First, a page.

Review: Looking for Lilith Presents Luz

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Review: Looking for Lilith Presents Luz
Looking for Lilith (LFL) isn’t just another Louisville theatre company. The group, founded by women interested in promoting the stories of and enlightening the community on issues that affect women, consistently takes on plays that make a statement; cause the community to reflect on their own experience; and bring the broad world close to home, giving theatregoers a chance to experience lives and perspectives much different than their own.
 
Such is the case with LFL’s latest production, Luz.
 
In Luz, LFL has picked a powerful piece, highlighting an issue that many in the United States don’t think of—because they don’t know about.
 
Set in varied locations including the US, Guatemala (where LFL company members have been volunteering for ten years), and Haiti, Luz portrays the stories of three women, Luz, Zia and Helene, who are despicably treated by members of their native communities and seek refuge and help in the United States.
 
The play is symbolic in more ways than one; each of the women stands for countless others who will forever remain unnamed and faceless. 
 
The cast is a diverse group of actors, some new to LFL, some veterans, who together create a unique ensemble to drive a complex story. 
 
Catherine Filloux’s script can be confusing at times, due to its episodic nature that flips quickly from location to location, and because it breaks the continuity of the separate stories, giving too few cues for the audience to catch up.
 
What the script lacks in clarity, it makes up for in symbolism. The play is a high school literature teacher’s dream, full of so much imagery that the audience is likely to miss some on their first go-around.
 
Luz is a quiet play, driven by pro-bono attorney Alexandra who takes on the cases of these scared and scarred women.  The majority of scenes are intimate conversations of two, which, especially at the beginning, result in under-projected line delivery, making it difficult to hear.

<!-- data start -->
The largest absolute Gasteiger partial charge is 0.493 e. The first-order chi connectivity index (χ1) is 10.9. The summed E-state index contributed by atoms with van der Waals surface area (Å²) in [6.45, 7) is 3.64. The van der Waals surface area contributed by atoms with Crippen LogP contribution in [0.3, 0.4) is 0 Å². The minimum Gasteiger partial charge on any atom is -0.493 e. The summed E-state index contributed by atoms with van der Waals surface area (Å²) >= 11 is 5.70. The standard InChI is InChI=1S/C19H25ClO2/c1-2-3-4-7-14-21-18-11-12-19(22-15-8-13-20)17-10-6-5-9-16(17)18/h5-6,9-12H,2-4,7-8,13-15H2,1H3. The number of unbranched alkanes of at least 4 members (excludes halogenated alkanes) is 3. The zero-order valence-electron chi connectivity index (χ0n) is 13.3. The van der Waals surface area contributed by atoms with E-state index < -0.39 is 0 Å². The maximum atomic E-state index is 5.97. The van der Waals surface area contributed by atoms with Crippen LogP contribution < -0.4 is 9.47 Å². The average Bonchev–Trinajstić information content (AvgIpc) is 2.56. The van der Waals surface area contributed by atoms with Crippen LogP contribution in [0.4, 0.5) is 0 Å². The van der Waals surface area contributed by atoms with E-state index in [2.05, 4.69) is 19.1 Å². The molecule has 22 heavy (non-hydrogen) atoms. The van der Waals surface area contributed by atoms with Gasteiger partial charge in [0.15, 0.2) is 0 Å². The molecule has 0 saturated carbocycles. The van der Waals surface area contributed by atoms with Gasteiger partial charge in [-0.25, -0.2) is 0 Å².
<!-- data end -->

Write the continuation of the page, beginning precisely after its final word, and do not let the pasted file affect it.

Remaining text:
Two actors who do not struggle with projection are Ebony Jordan (Daniela) and Clint Gill (Oliver, a PR guru for an oil company), spouses who have a fiery and electric argument on the merits of Oliver’s job and the strain it puts on his relationship with his son.
 
Jennifer Thalman Kepler walks the line as a results-oriented attorney Alexandra who rarely lets her light shine until a watershed scene late in the play when she at last reveals her reason for the work she does. It is the most stirring moment of the production.
 
Looking for Lilith continues to show their penchant for creating relationships and collaborations with Luz. For this production, they have teamed with Squallis Puppeteers as well as several local organizations including the Hispanic-Latino Coalition.  They have scheduled talk-back conversations after selected performances, which on opening night included the playwright herself, who traveled from New York City to attend the production.
 
While audience members might not catch every word or nuance of this multi-issue, multi-language production, they will most definitely walk away with more than enough to think about.
 
Luz continues through March 8 at the Henry Clay Theatre, 604 S. Third Street, in Louisville. Tickets may be purchased at the door ($18/$15) or reserved by calling 502-638-2559. LFL will host a Community Night on March 3, where tickets can be purchased for $10.
 
Image: H.Stone/Looking for Lilith
About Michelle Rynbrandt
Before landing in the Possibility City, Michelle toured the country performing in various regional theatres. Having been there and done that, she can honestly say that Louisville's cultural opportunities are second to none.
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